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EBIO 1030-001,002:Biology-Human Approach 1, week 4

by: Jenna Notetaker

EBIO 1030-001,002:Biology-Human Approach 1, week 4 EBIO 1030-002

Marketplace > University of Colorado at Boulder > Biology > EBIO 1030-002 > EBIO 1030 001 002 Biology Human Approach 1 week 4
Jenna Notetaker

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population and species
Biology-Human Approach 1
Caitlin Kelly
Class Notes
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This 4 page Class Notes was uploaded by Jenna Notetaker on Thursday September 22, 2016. The Class Notes belongs to EBIO 1030-002 at University of Colorado at Boulder taught by Caitlin Kelly in Fall 2016. Since its upload, it has received 11 views. For similar materials see Biology-Human Approach 1 in Biology at University of Colorado at Boulder.


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Date Created: 09/22/16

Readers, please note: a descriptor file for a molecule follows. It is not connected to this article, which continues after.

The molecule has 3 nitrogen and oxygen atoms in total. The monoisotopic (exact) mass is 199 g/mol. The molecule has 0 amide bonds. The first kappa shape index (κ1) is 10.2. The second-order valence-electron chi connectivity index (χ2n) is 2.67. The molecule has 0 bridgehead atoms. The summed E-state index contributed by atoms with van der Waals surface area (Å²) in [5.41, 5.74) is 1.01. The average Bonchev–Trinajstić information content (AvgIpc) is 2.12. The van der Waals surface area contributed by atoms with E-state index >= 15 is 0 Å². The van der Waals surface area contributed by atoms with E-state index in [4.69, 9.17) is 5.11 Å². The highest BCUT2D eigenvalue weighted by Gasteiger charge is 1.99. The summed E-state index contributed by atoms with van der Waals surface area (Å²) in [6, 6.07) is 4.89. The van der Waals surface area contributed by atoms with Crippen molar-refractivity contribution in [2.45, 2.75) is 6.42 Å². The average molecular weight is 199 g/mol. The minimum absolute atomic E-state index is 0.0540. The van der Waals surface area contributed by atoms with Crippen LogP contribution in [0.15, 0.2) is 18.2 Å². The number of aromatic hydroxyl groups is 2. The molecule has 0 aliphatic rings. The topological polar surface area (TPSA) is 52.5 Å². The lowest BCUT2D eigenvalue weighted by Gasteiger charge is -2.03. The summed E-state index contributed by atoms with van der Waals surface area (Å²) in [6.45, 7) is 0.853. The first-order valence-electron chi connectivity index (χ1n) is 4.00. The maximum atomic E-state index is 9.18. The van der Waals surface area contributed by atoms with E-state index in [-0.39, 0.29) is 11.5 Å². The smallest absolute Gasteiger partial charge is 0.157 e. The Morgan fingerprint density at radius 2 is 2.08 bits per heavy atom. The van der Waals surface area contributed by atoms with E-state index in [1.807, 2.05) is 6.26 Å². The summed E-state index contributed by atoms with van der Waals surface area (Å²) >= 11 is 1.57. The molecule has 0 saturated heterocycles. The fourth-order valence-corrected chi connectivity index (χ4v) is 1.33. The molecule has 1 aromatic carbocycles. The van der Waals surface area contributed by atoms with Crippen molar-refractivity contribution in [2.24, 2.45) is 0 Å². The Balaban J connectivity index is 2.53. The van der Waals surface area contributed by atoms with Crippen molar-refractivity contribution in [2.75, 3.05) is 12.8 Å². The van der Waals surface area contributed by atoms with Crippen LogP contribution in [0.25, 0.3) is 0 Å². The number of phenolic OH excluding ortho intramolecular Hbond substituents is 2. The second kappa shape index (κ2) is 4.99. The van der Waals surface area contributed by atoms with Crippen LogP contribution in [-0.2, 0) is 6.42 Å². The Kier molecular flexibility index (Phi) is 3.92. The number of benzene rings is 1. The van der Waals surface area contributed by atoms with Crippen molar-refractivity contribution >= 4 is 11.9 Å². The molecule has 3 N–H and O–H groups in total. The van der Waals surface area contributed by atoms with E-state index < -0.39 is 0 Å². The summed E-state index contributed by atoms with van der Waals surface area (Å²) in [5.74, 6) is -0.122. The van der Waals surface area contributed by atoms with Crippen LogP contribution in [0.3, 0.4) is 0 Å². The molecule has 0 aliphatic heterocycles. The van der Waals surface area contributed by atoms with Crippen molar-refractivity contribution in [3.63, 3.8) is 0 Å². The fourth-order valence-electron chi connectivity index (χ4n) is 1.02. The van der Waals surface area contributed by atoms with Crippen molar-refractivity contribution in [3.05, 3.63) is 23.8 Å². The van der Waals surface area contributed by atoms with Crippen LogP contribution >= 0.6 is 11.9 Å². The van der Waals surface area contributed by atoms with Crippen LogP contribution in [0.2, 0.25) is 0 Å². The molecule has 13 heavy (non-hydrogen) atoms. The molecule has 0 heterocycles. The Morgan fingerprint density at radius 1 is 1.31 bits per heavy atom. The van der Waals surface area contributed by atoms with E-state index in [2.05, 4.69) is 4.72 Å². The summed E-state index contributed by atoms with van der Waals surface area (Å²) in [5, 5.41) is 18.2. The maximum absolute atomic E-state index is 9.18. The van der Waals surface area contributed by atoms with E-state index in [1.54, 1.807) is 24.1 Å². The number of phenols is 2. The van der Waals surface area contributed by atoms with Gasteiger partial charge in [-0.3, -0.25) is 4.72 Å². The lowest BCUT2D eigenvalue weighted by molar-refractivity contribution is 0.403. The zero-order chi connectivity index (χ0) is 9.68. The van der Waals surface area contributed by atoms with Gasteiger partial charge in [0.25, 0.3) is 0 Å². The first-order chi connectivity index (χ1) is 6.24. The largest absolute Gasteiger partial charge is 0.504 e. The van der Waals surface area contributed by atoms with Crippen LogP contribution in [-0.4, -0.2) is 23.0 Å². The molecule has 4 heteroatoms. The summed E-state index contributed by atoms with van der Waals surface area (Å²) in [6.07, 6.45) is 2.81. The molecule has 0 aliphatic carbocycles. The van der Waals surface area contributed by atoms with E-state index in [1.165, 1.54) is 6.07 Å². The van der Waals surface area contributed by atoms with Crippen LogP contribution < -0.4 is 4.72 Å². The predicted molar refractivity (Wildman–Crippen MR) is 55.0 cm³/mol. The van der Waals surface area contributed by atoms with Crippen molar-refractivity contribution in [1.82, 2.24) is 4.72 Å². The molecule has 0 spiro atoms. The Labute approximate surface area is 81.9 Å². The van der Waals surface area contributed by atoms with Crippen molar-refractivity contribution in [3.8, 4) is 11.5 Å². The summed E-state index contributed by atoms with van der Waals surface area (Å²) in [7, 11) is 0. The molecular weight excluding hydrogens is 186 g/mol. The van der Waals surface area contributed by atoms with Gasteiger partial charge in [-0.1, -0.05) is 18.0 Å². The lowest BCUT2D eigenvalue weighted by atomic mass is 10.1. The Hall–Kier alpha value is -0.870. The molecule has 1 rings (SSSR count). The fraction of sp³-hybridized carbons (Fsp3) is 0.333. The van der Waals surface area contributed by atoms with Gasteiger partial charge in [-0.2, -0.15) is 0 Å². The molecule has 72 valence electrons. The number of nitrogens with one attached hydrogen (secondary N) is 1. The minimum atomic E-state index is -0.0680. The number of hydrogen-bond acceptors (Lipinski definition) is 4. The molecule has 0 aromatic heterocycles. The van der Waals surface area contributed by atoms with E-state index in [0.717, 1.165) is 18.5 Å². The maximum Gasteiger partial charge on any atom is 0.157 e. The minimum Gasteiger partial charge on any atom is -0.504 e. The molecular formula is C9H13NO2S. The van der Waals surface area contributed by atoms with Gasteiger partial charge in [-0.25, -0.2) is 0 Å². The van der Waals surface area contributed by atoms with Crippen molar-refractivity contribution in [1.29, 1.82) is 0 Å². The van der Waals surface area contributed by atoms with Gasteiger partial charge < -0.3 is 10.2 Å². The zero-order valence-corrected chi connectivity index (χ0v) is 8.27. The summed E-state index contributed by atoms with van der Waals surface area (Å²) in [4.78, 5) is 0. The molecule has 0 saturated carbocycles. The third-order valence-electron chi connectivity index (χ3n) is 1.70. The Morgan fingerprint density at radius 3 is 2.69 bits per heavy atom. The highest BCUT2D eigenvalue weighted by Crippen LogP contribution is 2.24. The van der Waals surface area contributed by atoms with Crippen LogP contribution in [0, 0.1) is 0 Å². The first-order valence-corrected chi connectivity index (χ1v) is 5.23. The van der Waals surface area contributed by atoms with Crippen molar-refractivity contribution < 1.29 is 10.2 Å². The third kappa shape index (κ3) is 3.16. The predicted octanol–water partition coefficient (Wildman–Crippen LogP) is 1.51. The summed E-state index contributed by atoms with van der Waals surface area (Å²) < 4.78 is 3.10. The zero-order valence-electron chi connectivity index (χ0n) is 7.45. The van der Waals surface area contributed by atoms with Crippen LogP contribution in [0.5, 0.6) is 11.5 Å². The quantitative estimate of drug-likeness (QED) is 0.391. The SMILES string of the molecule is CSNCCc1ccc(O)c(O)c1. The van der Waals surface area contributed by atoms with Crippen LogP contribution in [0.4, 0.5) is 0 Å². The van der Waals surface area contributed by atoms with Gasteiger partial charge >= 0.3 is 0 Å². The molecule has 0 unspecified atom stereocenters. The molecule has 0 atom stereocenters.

E­Biology Week 4 Population growth rate changes over time as a country becomes economically developed  (preindustrial ➡ transitional  industrial ➡ postindustrial)  Extinction is a natural process but humans are accelerating it  Mass extinction­ a large portion of earths organisms become extinct in a relatively short period  of geologic time  5 great mass extinctions (marked by global catastrophes)  We are currently in the midst of a mass extinction caused by human activities (hunting, habitat  destruction, animal introduction)  Endangered species­ a species that has population levels so low it faces extinction in all or part  of its range  Threatened species­ a species whose populations are declining, that is likely to become  endangered in the near future  Over harvesting has caused the collapse or extinction of many commercially valuable species  Endemic species­ confined to the limited area in which it evolved, often by resource  requirements (more vulnerable to extinction)  Most endangered species are affected by multiple threats  The decline in one species usually leads to the decline in another We focus on vertebrates (cute and fussy) and haven't focused on invertebrates and plants as  much  Desertification­ conversion of productive grassland or woodland into a desert­like region in  which little grows (result of poor agricultural practices or overgrazing)  Pollutants­ natural or man­made substances released into soil, air, or water in greater than natural amounts  3 levels of biodiversity­ genetic, species, and ecosystem diversity  Eco­regions­ larger areas characterized by physical factors and species composition, representing all of earths biomes  6 main biological molecules­ C, H, O, N, S, and P  Organic­ primarily composed of carbon  4 classes of macromolecules that structure all living matter: carbohydrates, lipids, proteins, and  nucleic acids  Monomer­ small subunits used to build larger molecules  Polymer­ built by linking monomers  Metabolism­ cells acquire and use energy  Condensation (dehydration synthesis)­ formation of large molecules by the removal of water  (monomers are joined to form polymers)  Hydrolysis­ breakdown of large molecules by the addition of water (polymers are broken down  into monomers)  Carbohydrates­ molecules composed of C, H, and O (empirical formula: (CH2O)n) Because C­H bonds have a lot of energy  3 types of carbohydrates in all living organisms: monosaccharides, oligosaccharides, and  polysaccharides  Monosaccharides­ one sugar unit, the simplest carbohydrates, most are 6­carbon sugars  Oligosaccharides­ short chains of monosaccharides  Polysaccharides­ long chains of monosaccharides  Lipids­ fatty, oily, or waxy compounds that are not soluble in water  Triglycerides­ one glycerol and three fatty acids  Saturated fatty acids (animal fats)­ no double bonds between carbons, solid at room temperature  Unsaturated fatty acids (vegetable oil)­ one or more double bonds, liquid at room temperature Trans fats­ produced industrially  Omega 3­ converted to hormones that slow down cell division and dampen inflammation  Omega 6­ converted to hormones that speed up cell division and trigger inflammation  Healthy ratio of omega 6 to omega 3 fatty acids is 2:1 Estimated modern American diet is 20:1 Phospholipids bilayer­ hydrophilic heads point outward, hydrophobic tails point inward toward  each other  Proteins­ polymers, composed of one or more unbranched, long chains called polypeptides  Aino acid­ composed of an amine group, a carboxyl group, and the “R group” which is different  for each kind of amino acid A protein’s shape determines its function When a protein loses its shape it also loses its function  E­Biology Week 4 4 levels of protein structure  1. Primary protein structure­ sequence of a chain of amino acids  2. Secondary protein structure­ hydrogen boding of the peptide backbone causes the amino  acids to fold into a repeating pattern  3. Tertiary protein structure­ three­dimensional folding pattern of a protein due to side chain interactions  4. Quaternary protein structure­ protein consisting of more than one amino acid chain  Prion diseases are caused by misfolded proteins  Nucleic acids to polymers  Nucleotide to monomers  Sugar, phosphate, and nitrogen base  DNA­ sugar is deoxyribose  Nitrogenous bases: CGATU DNA (deoxyribonucleic acid)­ double helix, two polynucleotide strands connected by hydrogen  bonds  Base pairing rules: A with T (or U in RNA) and C with G RNA (ribonucleic acid)­ single helix, sugar is ribose, contains uracil (U) instead of thymine (T) Cell theory­ a foundation of modern biology, states that cells are the fundamental units of life Cell­ the smallest unit that sows the properties of life Plasma membrane­ controls substances passing in and out of the cell Nucleus­ eukaryotic cells Nucleoid­ prokaryotic cells Cytoplasm­ goo inside that surrounds everything Prokaryotes­ bacteria and archaea Eukaryotes­ fungi, plants, and animals  Organelle­ a structure that carries out a specialized function within a cell Components of a eukaryotic cell Organelles with membranes  Nucleus­ protecting, controlling access to DNA Endoplasmic reticulum­ routing, modifying new polypeptide chains; synthesizing lipids  Golgi body­ modifying new polypeptide chains: starting, shipping proteins and lipids  Mitochondrion­ making ATP by glucose breakdown Chloroplast­ photosynthesis in plants, some protists  Vacuole­ storage Organelles without membranes Ribosomes­ assembling polypeptide chains  Other components  Cytoskeleton­ contributes to cell shape, internal organization, and movement